This direct reference to Wonderland prepares the reader for the
many parallels that follow. When their adventures begin, both
girls are about the same age, Alice seven and a half, Emmeline
exactly eight. Just as Alice joins a tea party in Wonderland,
Emmeline plays with her tiny tea set on the beach after they land.
Emmeline's former pet, like the Cheshire Cat, "had white stripes
and a white chest, and rings down its tail" and died "showing its
teeth." Whereas Alice looks for a poison label on a bottle that
says "Drink Me," Emmeline innocently tries to eat "the never-
wake-up berries" and receives a stern rebuke and a lecture about
poison from Paddy Button. "The Poetry of Learning" chapter
echoes Alice's dialogue with the caterpillar. Like the wily
creature smoking a hookah, Paddy smokes a pipe and shouts
"Hurroo!" as the children teach him to write his name in the sand.
The children lose "all count of time," just as the Mad Hatter does.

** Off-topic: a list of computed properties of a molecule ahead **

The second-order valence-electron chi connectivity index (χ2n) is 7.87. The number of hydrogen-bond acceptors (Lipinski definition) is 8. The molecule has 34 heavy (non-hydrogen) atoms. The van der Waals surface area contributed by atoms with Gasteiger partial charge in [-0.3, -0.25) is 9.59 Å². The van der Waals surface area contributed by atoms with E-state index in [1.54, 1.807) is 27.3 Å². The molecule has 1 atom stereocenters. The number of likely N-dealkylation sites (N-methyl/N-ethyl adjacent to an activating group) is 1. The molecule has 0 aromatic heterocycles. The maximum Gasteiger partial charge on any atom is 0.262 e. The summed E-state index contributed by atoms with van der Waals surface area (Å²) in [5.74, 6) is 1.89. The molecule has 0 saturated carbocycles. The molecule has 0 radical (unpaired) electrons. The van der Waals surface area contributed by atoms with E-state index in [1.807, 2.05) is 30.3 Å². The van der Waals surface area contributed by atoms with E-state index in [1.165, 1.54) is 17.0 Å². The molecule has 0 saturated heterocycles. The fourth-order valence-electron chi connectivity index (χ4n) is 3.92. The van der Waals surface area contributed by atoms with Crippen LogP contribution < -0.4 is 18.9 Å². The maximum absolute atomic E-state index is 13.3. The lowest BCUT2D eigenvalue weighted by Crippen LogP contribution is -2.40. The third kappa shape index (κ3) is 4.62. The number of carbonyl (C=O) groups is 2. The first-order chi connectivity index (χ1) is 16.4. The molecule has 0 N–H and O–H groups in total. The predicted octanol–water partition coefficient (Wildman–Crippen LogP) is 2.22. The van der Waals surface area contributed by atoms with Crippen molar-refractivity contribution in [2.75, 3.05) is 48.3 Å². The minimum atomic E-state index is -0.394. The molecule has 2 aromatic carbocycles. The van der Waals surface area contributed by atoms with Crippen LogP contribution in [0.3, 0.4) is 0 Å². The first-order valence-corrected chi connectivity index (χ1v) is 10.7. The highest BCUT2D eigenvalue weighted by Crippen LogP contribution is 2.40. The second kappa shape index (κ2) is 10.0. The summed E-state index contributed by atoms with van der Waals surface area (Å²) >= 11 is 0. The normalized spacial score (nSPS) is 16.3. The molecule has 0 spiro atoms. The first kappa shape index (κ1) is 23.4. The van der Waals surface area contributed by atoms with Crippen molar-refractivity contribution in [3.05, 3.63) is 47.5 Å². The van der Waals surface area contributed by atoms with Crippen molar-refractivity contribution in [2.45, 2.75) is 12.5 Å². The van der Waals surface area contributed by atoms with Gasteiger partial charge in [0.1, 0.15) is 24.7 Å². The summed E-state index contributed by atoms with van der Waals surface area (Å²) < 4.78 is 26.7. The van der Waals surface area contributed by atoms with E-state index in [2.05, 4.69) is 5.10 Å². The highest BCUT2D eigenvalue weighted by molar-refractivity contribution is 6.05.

Whereas Alice grows nine feet taller, Dick sprouts "two inches
taller" and Emmeline "twice as plump." Like the baby in the "Pig
and Pepper," Hannah sneezes at the first sight of Dicky. The novel
is artfully littered with references to wonder, curiosity, and
strangeness—all evidence of Stacpoole's conscious effort to
invoke and honor his Victorian predecessor.
Stacpoole presented The Blue Lagoon to Publisher T. Fisher
Unwin in September 1907 and went to Cumberland to assist
another ailing doctor in his practice. Every day from Eden Vue in
Langwathby, Stacpoole wrote to his fiancee, Margaret Robson (or
Maggie, as he called her), and waited anxiously for their wedding
day. On December 17, 1907, the couple were married and spent
their honeymoon at Stebbing Park, a friend's country house in